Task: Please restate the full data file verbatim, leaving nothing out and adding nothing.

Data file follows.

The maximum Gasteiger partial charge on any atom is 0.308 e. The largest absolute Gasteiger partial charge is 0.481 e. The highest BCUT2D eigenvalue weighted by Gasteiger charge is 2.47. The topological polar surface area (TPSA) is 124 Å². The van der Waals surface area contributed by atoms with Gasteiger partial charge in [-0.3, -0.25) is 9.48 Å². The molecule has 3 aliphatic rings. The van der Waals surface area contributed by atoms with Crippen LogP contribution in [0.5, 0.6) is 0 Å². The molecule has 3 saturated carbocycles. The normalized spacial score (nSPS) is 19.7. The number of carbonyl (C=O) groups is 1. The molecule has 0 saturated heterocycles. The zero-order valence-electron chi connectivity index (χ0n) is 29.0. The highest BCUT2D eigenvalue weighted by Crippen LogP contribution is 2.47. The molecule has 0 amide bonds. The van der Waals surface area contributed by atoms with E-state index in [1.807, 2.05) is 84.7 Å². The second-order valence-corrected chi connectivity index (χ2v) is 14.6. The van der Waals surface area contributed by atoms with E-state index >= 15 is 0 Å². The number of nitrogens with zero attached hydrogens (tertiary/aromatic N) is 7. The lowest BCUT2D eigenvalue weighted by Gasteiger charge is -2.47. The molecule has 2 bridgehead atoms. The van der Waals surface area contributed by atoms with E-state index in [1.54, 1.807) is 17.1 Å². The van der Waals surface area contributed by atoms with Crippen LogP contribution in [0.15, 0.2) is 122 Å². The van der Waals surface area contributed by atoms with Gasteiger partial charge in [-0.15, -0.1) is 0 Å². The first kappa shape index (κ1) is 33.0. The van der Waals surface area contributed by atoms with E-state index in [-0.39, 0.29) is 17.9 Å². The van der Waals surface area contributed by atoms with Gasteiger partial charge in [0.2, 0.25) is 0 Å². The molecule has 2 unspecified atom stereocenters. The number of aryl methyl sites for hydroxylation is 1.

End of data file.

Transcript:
The maximum Gasteiger partial charge on any atom is 0.308 e. The largest absolute Gasteiger partial charge is 0.481 e. The highest BCUT2D eigenvalue weighted by Gasteiger charge is 2.47. The topological polar surface area (TPSA) is 124 Å². The van der Waals surface area contributed by atoms with Gasteiger partial charge in [-0.3, -0.25) is 9.48 Å². The molecule has 3 aliphatic rings. The van der Waals surface area contributed by atoms with Crippen LogP contribution in [0.5, 0.6) is 0 Å². The molecule has 3 saturated carbocycles. The normalized spacial score (nSPS) is 19.7. The number of carbonyl (C=O) groups is 1. The molecule has 0 saturated heterocycles. The zero-order valence-electron chi connectivity index (χ0n) is 29.0. The highest BCUT2D eigenvalue weighted by Crippen LogP contribution is 2.47. The molecule has 0 amide bonds. The van der Waals surface area contributed by atoms with E-state index in [1.807, 2.05) is 84.7 Å². The second-order valence-corrected chi connectivity index (χ2v) is 14.6. The van der Waals surface area contributed by atoms with E-state index >= 15 is 0 Å². The number of nitrogens with zero attached hydrogens (tertiary/aromatic N) is 7. The lowest BCUT2D eigenvalue weighted by Gasteiger charge is -2.47. The molecule has 2 bridgehead atoms. The van der Waals surface area contributed by atoms with E-state index in [1.54, 1.807) is 17.1 Å². The van der Waals surface area contributed by atoms with Crippen LogP contribution in [0.15, 0.2) is 122 Å². The van der Waals surface area contributed by atoms with Gasteiger partial charge in [-0.15, -0.1) is 0 Å². The first kappa shape index (κ1) is 33.0. The van der Waals surface area contributed by atoms with E-state index in [-0.39, 0.29) is 17.9 Å². The van der Waals surface area contributed by atoms with Gasteiger partial charge in [0.2, 0.25) is 0 Å². The molecule has 2 unspecified atom stereocenters. The number of aryl methyl sites for hydroxylation is 1.